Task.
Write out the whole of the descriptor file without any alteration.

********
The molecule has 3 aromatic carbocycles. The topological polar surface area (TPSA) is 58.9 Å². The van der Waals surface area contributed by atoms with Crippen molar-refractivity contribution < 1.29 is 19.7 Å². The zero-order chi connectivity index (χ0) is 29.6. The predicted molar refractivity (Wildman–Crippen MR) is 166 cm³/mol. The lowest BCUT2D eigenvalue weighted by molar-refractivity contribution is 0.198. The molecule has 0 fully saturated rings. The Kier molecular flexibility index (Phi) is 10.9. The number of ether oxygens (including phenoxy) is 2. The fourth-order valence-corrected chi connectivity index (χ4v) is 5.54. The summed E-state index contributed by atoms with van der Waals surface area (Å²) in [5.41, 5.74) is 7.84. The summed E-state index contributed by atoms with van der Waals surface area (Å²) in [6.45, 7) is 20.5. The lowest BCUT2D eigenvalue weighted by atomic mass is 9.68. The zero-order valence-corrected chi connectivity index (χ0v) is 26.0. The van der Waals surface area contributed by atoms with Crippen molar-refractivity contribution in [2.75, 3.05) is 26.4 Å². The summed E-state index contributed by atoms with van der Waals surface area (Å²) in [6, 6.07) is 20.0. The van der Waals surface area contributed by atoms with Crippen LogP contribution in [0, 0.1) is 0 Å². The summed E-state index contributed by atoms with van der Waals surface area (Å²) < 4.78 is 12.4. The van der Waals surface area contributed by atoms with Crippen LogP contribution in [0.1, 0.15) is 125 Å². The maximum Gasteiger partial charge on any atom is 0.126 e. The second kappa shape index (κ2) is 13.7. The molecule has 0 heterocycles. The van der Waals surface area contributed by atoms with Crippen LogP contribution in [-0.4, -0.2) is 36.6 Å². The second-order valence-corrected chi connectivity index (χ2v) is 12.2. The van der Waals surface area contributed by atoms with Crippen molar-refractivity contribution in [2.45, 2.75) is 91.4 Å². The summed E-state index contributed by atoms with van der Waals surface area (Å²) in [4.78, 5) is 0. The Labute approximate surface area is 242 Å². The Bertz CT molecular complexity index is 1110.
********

The molecule has 3 aromatic carbocycles. The topological polar surface area (TPSA) is 58.9 Å². The van der Waals surface area contributed by atoms with Crippen molar-refractivity contribution < 1.29 is 19.7 Å². The zero-order chi connectivity index (χ0) is 29.6. The predicted molar refractivity (Wildman–Crippen MR) is 166 cm³/mol. The lowest BCUT2D eigenvalue weighted by molar-refractivity contribution is 0.198. The molecule has 0 fully saturated rings. The Kier molecular flexibility index (Phi) is 10.9. The number of ether oxygens (including phenoxy) is 2. The fourth-order valence-corrected chi connectivity index (χ4v) is 5.54. The summed E-state index contributed by atoms with van der Waals surface area (Å²) in [5.41, 5.74) is 7.84. The summed E-state index contributed by atoms with van der Waals surface area (Å²) in [6.45, 7) is 20.5. The lowest BCUT2D eigenvalue weighted by atomic mass is 9.68. The zero-order valence-corrected chi connectivity index (χ0v) is 26.0. The van der Waals surface area contributed by atoms with Crippen molar-refractivity contribution in [2.75, 3.05) is 26.4 Å². The summed E-state index contributed by atoms with van der Waals surface area (Å²) in [6, 6.07) is 20.0. The van der Waals surface area contributed by atoms with Crippen LogP contribution in [0, 0.1) is 0 Å². The summed E-state index contributed by atoms with van der Waals surface area (Å²) < 4.78 is 12.4. The van der Waals surface area contributed by atoms with Crippen LogP contribution in [0.1, 0.15) is 125 Å². The maximum Gasteiger partial charge on any atom is 0.126 e. The second kappa shape index (κ2) is 13.7. The molecule has 0 heterocycles. The van der Waals surface area contributed by atoms with Crippen LogP contribution in [-0.4, -0.2) is 36.6 Å². The second-order valence-corrected chi connectivity index (χ2v) is 12.2. The van der Waals surface area contributed by atoms with Crippen molar-refractivity contribution in [2.45, 2.75) is 91.4 Å². The summed E-state index contributed by atoms with van der Waals surface area (Å²) in [4.78, 5) is 0. The Labute approximate surface area is 242 Å². The Bertz CT molecular complexity index is 1110.